Moreover, the job situation facing American youth today is also alarming from an international perspective. Young people in the education system are not counted as part of the labor force, but society benefits from them acquiring more education, so the most appropriate measurement of the difficulties facing young people is the NEETs ratio: the share of youth that is not in employment, education or training. This ratio captures the share of young people that is not enrolled in school and not working.

Figure 4, built from the latest data from the OECD, shows how at nearly 16 percent of the 15-29y age group, the United States NEETs ratio is marginally higher than both the OECD and EU-21 average. Indeed, almost as many youth in the US are neither in school nor employed as in France – a notoriously dysfunctional European labor market. In short, more young people in the United States are at risk of joining a “lost generation” than in the OECD as a whole and in Europe.

Now, even in today’s age of unprecedented monetary activism, it is clear that the Federal Reserve cannot solve every economic problem facing the United States. Consequently, it might be argued that Ben Bernanke and his colleagues have already done more than enough to stimulate the US labor market, and despite the lack of real progress to date (as seen in Figures 1-4), it is now time for other parts of the federal and state governments to take over.


This line of argument is often heard in Europe, where the ECB constantly reiterates the need for euro area governments to “do their part”. However, it is far less applicable to the United States than to Europe. Quite unlike labor markets in many European countries, which remain shackled by excessive and restrictive regulations which only governments can change, the US labor market is largely unregulated and highly flexible. Consequently, apart from a wholesale reversal of the current fiscal consolidation path, there is relatively little that federal, state and local governments can do to stimulate US job creation in the short run. It really is up to the Federal Reserve, in line with its dual mandate, to stimulate job creation in America.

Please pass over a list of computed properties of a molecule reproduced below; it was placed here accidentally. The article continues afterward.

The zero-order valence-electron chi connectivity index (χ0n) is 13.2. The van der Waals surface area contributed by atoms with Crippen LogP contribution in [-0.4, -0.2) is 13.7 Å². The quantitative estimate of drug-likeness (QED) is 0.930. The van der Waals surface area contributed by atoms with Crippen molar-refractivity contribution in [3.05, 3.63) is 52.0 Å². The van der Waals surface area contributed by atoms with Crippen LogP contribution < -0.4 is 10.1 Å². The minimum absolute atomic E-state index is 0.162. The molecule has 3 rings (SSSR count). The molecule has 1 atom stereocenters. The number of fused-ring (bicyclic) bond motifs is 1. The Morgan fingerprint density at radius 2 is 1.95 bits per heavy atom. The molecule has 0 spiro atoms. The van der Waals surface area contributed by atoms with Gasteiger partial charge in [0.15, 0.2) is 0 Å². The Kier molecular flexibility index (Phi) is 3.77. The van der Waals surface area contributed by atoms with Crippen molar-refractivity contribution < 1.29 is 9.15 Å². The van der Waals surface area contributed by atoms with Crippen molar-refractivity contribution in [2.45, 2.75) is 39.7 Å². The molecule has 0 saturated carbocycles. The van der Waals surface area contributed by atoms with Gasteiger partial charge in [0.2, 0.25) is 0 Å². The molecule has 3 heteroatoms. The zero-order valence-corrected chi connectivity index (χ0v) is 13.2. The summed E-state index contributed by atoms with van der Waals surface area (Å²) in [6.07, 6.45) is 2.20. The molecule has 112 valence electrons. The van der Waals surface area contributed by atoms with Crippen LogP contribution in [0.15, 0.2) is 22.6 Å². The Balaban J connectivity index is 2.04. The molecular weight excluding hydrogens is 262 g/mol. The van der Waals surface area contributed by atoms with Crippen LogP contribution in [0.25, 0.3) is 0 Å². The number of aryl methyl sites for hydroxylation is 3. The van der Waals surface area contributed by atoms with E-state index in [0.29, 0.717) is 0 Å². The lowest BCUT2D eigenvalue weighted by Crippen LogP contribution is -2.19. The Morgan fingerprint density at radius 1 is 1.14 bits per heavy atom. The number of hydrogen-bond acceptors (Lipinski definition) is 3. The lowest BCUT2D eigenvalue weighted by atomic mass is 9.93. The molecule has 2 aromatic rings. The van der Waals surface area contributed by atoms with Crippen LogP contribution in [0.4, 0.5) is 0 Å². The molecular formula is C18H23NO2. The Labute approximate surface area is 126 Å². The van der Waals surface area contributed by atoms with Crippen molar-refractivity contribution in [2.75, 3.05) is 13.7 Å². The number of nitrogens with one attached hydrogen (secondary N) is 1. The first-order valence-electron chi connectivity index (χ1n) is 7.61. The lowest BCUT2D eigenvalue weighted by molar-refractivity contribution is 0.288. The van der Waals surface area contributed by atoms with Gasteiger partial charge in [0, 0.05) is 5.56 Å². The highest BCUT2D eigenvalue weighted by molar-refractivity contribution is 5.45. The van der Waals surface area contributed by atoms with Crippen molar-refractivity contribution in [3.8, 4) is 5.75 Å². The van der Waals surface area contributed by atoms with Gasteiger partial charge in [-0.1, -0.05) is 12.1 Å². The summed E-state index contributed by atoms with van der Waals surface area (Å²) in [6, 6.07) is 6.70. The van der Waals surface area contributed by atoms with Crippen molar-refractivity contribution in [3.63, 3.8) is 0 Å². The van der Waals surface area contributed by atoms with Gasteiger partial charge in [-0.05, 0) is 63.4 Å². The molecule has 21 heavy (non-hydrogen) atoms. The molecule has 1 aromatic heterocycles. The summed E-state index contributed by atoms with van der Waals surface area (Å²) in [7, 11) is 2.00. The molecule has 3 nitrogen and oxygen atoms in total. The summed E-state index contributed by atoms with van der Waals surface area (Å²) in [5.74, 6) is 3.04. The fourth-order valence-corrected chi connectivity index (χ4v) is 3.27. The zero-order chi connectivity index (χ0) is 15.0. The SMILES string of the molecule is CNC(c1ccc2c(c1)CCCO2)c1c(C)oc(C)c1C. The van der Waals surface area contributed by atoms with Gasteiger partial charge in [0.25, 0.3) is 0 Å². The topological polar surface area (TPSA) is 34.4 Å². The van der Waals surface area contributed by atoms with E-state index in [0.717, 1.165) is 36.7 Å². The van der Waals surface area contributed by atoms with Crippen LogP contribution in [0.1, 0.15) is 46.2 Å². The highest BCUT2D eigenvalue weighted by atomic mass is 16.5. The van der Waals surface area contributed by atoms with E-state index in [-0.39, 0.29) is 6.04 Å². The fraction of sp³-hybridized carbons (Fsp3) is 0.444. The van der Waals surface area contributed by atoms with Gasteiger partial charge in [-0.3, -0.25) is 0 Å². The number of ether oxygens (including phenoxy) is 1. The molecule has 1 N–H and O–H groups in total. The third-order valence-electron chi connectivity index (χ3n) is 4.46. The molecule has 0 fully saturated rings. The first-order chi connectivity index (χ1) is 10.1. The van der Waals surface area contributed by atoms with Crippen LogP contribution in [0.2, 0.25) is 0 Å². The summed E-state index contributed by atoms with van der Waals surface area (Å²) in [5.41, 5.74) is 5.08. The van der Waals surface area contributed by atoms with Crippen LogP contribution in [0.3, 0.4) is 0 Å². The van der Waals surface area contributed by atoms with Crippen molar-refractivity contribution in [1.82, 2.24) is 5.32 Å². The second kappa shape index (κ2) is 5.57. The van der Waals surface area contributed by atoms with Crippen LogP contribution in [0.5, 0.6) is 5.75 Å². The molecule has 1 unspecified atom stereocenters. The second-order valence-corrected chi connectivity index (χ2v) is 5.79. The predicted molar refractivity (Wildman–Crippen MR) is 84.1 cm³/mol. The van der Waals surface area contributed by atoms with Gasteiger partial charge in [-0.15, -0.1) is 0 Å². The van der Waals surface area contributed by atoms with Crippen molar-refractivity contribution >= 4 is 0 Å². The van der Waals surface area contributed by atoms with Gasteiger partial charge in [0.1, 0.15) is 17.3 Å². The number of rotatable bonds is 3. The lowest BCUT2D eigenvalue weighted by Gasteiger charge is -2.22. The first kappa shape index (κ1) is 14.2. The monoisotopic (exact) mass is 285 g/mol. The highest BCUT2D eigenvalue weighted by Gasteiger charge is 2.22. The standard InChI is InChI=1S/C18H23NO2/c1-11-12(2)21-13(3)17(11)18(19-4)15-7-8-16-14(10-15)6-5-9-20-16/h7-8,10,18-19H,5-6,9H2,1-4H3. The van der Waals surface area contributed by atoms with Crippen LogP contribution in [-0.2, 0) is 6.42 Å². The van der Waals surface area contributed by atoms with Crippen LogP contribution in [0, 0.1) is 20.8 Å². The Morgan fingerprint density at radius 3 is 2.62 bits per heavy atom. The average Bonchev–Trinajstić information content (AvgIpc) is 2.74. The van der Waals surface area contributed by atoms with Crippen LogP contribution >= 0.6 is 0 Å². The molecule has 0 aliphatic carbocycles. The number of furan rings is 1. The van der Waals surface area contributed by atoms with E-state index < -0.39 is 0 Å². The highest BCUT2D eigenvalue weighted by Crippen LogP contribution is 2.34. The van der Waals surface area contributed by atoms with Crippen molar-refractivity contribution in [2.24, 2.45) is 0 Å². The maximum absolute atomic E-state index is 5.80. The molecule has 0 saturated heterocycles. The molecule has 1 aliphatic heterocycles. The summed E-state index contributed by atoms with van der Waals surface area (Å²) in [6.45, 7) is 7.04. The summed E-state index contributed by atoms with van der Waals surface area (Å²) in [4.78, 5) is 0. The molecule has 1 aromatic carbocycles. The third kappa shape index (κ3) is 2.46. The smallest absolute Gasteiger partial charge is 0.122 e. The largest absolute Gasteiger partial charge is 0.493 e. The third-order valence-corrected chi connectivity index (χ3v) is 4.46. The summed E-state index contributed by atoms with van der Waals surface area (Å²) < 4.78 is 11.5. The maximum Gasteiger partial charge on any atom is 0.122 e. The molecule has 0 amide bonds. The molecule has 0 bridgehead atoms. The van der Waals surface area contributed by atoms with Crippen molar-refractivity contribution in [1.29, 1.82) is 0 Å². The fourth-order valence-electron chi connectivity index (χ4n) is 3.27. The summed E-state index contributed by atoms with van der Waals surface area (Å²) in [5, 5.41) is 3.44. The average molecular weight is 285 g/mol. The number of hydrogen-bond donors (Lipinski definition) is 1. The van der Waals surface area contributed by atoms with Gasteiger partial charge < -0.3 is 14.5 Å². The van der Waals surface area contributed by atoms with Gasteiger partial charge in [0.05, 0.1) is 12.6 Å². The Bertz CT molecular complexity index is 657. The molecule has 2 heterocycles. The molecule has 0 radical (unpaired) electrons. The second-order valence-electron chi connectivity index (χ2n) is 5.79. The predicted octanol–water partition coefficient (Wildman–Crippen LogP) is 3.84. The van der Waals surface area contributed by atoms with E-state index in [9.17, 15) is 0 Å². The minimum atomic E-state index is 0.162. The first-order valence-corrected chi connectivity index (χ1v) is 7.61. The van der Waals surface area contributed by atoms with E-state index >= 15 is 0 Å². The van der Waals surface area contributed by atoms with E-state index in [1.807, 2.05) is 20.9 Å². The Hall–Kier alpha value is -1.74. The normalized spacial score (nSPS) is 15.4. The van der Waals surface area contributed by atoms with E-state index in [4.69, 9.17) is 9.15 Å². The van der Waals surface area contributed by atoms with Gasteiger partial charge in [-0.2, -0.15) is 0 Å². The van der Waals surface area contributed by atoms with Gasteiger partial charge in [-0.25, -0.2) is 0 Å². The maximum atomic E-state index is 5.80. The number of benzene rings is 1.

Because of the traditional flexibility and geographic mobility of US workers, focusing on both elements of the Federal Reserve’s mandate has been relatively easy for the FOMC. The US non-accelerating inflation rate of unemployment (NAIRU) has traditionally been low, at an estimated 5-5.5 percent, and long-term unemployment (hysteresis) concerns have largely been absent from the economy. However, with millions of working age Americans out of the labor market for a multi-year period, it seems improbable, based on the experiences of other advanced economies (especially those in Europe), that more permanent labor market damage can be avoided in the United States. Long-term unemployed workers’ skills will have been depreciated, and members of this group increasingly suffer a stigma among potential employers. Combined with rapid technological advances in more sectors of the economy – especially services sectors traditionally less affected by technologically-induced job losses – it is increasingly likely that the US labor market will be less efficient at employing American workers in the future.